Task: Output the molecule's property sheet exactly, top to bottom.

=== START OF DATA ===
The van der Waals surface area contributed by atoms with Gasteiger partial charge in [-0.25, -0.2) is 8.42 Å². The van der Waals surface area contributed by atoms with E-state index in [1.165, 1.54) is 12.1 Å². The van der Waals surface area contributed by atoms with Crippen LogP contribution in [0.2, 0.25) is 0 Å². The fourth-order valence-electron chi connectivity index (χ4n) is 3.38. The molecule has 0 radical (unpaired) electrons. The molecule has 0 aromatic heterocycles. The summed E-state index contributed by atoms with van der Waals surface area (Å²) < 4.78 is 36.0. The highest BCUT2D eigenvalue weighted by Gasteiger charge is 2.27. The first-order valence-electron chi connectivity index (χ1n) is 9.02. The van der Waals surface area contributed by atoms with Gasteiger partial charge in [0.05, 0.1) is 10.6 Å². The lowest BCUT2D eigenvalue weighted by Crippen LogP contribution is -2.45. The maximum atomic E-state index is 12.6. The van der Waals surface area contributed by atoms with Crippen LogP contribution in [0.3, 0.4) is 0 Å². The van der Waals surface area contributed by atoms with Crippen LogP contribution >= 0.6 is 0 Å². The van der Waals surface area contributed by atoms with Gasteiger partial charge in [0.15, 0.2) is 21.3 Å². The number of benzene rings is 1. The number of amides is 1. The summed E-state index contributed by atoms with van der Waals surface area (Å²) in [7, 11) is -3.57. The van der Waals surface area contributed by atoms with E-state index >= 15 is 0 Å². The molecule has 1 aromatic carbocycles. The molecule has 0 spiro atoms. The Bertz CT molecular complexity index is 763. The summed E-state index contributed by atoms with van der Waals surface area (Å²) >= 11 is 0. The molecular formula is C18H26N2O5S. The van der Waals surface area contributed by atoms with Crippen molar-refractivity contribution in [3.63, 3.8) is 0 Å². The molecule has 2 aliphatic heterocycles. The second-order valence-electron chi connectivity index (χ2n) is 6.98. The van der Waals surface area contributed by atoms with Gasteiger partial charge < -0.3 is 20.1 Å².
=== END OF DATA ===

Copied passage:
The van der Waals surface area contributed by atoms with Gasteiger partial charge in [-0.25, -0.2) is 8.42 Å². The van der Waals surface area contributed by atoms with E-state index in [1.165, 1.54) is 12.1 Å². The van der Waals surface area contributed by atoms with Crippen LogP contribution in [0.2, 0.25) is 0 Å². The fourth-order valence-electron chi connectivity index (χ4n) is 3.38. The molecule has 0 radical (unpaired) electrons. The molecule has 0 aromatic heterocycles. The summed E-state index contributed by atoms with van der Waals surface area (Å²) < 4.78 is 36.0. The highest BCUT2D eigenvalue weighted by Gasteiger charge is 2.27. The first-order valence-electron chi connectivity index (χ1n) is 9.02. The van der Waals surface area contributed by atoms with Gasteiger partial charge in [0.05, 0.1) is 10.6 Å². The lowest BCUT2D eigenvalue weighted by Crippen LogP contribution is -2.45. The maximum atomic E-state index is 12.6. The van der Waals surface area contributed by atoms with Crippen LogP contribution in [0.3, 0.4) is 0 Å². The van der Waals surface area contributed by atoms with Crippen LogP contribution >= 0.6 is 0 Å². The van der Waals surface area contributed by atoms with Gasteiger partial charge in [0.15, 0.2) is 21.3 Å². The number of benzene rings is 1. The number of amides is 1. The summed E-state index contributed by atoms with van der Waals surface area (Å²) in [7, 11) is -3.57. The van der Waals surface area contributed by atoms with E-state index >= 15 is 0 Å². The molecule has 1 aromatic carbocycles. The molecule has 0 spiro atoms. The Bertz CT molecular complexity index is 763. The summed E-state index contributed by atoms with van der Waals surface area (Å²) >= 11 is 0. The molecular formula is C18H26N2O5S. The van der Waals surface area contributed by atoms with Crippen molar-refractivity contribution in [3.63, 3.8) is 0 Å². The molecule has 2 aliphatic heterocycles. The second-order valence-electron chi connectivity index (χ2n) is 6.98. The van der Waals surface area contributed by atoms with Gasteiger partial charge < -0.3 is 20.1 Å².